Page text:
Differences Between Women With Traumatic and Idiopathic Chronic Neck Pain and Women Without Neck Pain: Interrelationships Among Disability, Cognitive Deficits, and Central Sensitization

Iris Coppieters, Robby De Pauw, Jeroen Kregel, Anneleen Malfliet, Dorien Goubert, Dorine Lenoir, B Cagnie, Mira Meeus

Research output: Contribution to journalArticlepeer-review

47 Citations (Scopus)

Abstract

Background: To date, a clear differentiation of disability, cognitive deficits, and central sensitization between chronic neck pain of a traumatic nature and that of a nontraumatic nature is lacking.

Objective: This study aimed to examine differences in disability, cognitive deficits, and central sensitization between women with traumatic and idiopathic (nontraumatic) chronic neck pain and women who were healthy. In addition, interrelationships among these variables were investigated.

Design: This was a case-control study.

Methods: Ninety-five women (28 women who were healthy [controls], 35 women with chronic idiopathic neck pain [CINP], and 32 women with chronic whiplash-associated disorders [CWAD] [traumatic]) were enrolled in the study. First, all participants completed standardized questionnaires to investigate pain-related disability and health-related quality of life. Next, cognitive performance was assessed. Finally, pressure pain thresholds and conditioned pain modulation were examined to investigate central sensitization.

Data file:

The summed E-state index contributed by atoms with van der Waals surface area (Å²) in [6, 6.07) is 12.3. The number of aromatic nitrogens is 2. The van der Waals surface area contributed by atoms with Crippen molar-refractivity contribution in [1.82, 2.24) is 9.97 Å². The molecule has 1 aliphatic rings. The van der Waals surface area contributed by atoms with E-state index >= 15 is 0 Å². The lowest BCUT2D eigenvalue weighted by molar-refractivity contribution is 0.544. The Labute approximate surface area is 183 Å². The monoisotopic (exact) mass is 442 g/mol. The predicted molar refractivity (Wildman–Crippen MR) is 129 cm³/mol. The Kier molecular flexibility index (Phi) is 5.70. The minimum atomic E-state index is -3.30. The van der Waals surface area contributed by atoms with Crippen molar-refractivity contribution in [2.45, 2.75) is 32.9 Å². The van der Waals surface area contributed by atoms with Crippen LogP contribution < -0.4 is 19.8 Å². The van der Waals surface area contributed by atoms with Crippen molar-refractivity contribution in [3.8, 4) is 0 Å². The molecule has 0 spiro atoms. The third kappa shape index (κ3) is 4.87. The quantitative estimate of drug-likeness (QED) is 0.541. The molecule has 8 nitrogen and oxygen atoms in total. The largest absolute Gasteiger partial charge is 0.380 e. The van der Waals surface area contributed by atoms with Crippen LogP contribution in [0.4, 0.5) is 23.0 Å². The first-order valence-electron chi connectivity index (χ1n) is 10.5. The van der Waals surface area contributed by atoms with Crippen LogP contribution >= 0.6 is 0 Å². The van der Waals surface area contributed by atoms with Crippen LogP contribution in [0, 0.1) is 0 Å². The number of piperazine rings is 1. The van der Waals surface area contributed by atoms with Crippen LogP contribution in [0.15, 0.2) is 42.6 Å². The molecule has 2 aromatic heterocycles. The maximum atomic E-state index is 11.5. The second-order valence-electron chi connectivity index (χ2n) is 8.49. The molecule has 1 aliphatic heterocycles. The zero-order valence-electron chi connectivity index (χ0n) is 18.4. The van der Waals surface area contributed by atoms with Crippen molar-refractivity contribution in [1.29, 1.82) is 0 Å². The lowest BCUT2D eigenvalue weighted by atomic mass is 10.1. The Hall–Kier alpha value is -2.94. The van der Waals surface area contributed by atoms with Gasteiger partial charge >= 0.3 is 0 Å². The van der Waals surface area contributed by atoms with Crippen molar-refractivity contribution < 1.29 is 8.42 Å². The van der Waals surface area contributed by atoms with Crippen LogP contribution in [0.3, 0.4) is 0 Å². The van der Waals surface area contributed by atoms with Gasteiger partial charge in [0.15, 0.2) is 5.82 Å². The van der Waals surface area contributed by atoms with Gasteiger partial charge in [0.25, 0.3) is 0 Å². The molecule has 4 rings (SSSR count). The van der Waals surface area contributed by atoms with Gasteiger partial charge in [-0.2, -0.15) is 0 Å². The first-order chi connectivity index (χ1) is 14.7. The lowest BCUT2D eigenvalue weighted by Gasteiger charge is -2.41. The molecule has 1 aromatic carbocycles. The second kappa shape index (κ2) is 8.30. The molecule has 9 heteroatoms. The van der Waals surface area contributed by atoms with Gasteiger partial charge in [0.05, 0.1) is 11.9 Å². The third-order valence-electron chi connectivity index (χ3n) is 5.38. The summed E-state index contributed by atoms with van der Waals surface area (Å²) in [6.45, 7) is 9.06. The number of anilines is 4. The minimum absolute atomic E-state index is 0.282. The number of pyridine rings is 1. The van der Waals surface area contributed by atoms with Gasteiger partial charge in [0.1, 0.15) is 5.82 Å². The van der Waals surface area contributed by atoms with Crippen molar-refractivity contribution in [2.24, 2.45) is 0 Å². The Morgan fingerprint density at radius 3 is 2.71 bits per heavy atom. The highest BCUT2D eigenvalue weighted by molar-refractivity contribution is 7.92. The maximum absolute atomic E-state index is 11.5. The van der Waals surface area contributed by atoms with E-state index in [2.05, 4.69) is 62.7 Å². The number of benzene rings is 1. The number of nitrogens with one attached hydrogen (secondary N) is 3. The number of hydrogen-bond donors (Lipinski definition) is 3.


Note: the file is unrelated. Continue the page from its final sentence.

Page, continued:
Results: Pain-related disability, reduced health-related quality of life, and cognitive deficits were present in participants with CWAD and, to a significantly lesser extent, in participants with CINP. Local hyperalgesia was demonstrated in participants with CWAD and CINP but not in women who were healthy. However, distant hyperalgesia and decreased conditioned pain modulation efficacy were shown only in participants with CWAD; this result is indicative of the presence of central sensitization. Moderate to strong Spearman correlations (ρ=.456-.701) among disability, cognitive deficits, and hyperalgesia (local and distant) were observed in participants with CWAD. In participants with CINP, only local hyperalgesia and subjective cognitive deficits were moderately (ρ=.463) correlated.

Limitations: No conclusions about the causality of the observed correlations can be drawn.

Conclusions: This innovative research revealed important differences between women with CWAD and women with CINP and thus provided evidence of the clinical importance of distinguishing the assessment and rehabilitation approaches for both pain conditions.

Original languageEnglish
Pages (from-to)338-353
Number of pages16
JournalPhysical Therapy
Volume97
Issue number3
DOIs
Publication statusPublished - Mar 2017

Bibliographical note

© 2017 American Physical Therapy Association

Keywords

  • Adult
  • Case-Control Studies
  • Central Nervous System Sensitization/physiology
  • Chronic Pain
  • Cognition Disorders/diagnosis
  • Cross-Sectional Studies
  • Disability Evaluation
  • Disabled Persons
  • Female
  • Humans
  • Middle Aged
  • Neck Pain/diagnosis
  • Pain Measurement
  • Quality of Life
  • Surveys and Questionnaires
  • Whiplash Injuries/complications
  • Young Adult

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